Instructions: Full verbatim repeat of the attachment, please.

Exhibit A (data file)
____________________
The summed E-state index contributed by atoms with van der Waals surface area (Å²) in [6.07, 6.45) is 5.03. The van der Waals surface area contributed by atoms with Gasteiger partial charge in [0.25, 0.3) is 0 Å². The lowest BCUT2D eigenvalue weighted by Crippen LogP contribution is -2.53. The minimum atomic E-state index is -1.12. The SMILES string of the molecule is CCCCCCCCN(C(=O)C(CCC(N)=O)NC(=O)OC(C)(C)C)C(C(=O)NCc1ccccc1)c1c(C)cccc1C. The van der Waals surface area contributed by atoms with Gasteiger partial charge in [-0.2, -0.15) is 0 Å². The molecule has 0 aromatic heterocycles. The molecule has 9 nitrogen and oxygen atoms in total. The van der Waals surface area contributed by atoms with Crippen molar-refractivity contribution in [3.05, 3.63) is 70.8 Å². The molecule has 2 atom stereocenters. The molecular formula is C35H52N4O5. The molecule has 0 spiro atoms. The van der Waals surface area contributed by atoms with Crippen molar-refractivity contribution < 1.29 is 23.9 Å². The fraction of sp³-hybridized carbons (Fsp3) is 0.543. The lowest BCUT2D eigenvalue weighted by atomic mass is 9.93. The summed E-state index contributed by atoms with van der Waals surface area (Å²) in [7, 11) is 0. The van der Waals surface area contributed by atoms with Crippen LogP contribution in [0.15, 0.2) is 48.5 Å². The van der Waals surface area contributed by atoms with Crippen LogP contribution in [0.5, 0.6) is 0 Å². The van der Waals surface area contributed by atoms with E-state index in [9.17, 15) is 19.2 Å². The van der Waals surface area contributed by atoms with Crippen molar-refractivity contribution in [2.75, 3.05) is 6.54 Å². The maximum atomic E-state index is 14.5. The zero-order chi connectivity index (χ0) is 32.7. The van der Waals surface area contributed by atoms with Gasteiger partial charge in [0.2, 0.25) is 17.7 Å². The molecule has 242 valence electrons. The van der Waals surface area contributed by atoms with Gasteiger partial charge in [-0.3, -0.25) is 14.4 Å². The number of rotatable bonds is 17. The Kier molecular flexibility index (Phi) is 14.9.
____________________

The summed E-state index contributed by atoms with van der Waals surface area (Å²) in [6.07, 6.45) is 5.03. The van der Waals surface area contributed by atoms with Gasteiger partial charge in [0.25, 0.3) is 0 Å². The lowest BCUT2D eigenvalue weighted by Crippen LogP contribution is -2.53. The minimum atomic E-state index is -1.12. The SMILES string of the molecule is CCCCCCCCN(C(=O)C(CCC(N)=O)NC(=O)OC(C)(C)C)C(C(=O)NCc1ccccc1)c1c(C)cccc1C. The van der Waals surface area contributed by atoms with Gasteiger partial charge in [-0.2, -0.15) is 0 Å². The molecule has 0 aromatic heterocycles. The molecule has 9 nitrogen and oxygen atoms in total. The van der Waals surface area contributed by atoms with Crippen molar-refractivity contribution in [3.05, 3.63) is 70.8 Å². The molecule has 2 atom stereocenters. The molecular formula is C35H52N4O5. The molecule has 0 spiro atoms. The van der Waals surface area contributed by atoms with Crippen molar-refractivity contribution < 1.29 is 23.9 Å². The fraction of sp³-hybridized carbons (Fsp3) is 0.543. The lowest BCUT2D eigenvalue weighted by atomic mass is 9.93. The summed E-state index contributed by atoms with van der Waals surface area (Å²) in [7, 11) is 0. The van der Waals surface area contributed by atoms with Crippen LogP contribution in [0.15, 0.2) is 48.5 Å². The van der Waals surface area contributed by atoms with Crippen LogP contribution in [0.5, 0.6) is 0 Å². The van der Waals surface area contributed by atoms with E-state index in [9.17, 15) is 19.2 Å². The van der Waals surface area contributed by atoms with Crippen molar-refractivity contribution in [2.75, 3.05) is 6.54 Å². The maximum atomic E-state index is 14.5. The zero-order chi connectivity index (χ0) is 32.7. The van der Waals surface area contributed by atoms with Gasteiger partial charge in [0.2, 0.25) is 17.7 Å². The molecule has 242 valence electrons. The van der Waals surface area contributed by atoms with Gasteiger partial charge in [-0.3, -0.25) is 14.4 Å². The number of rotatable bonds is 17. The Kier molecular flexibility index (Phi) is 14.9.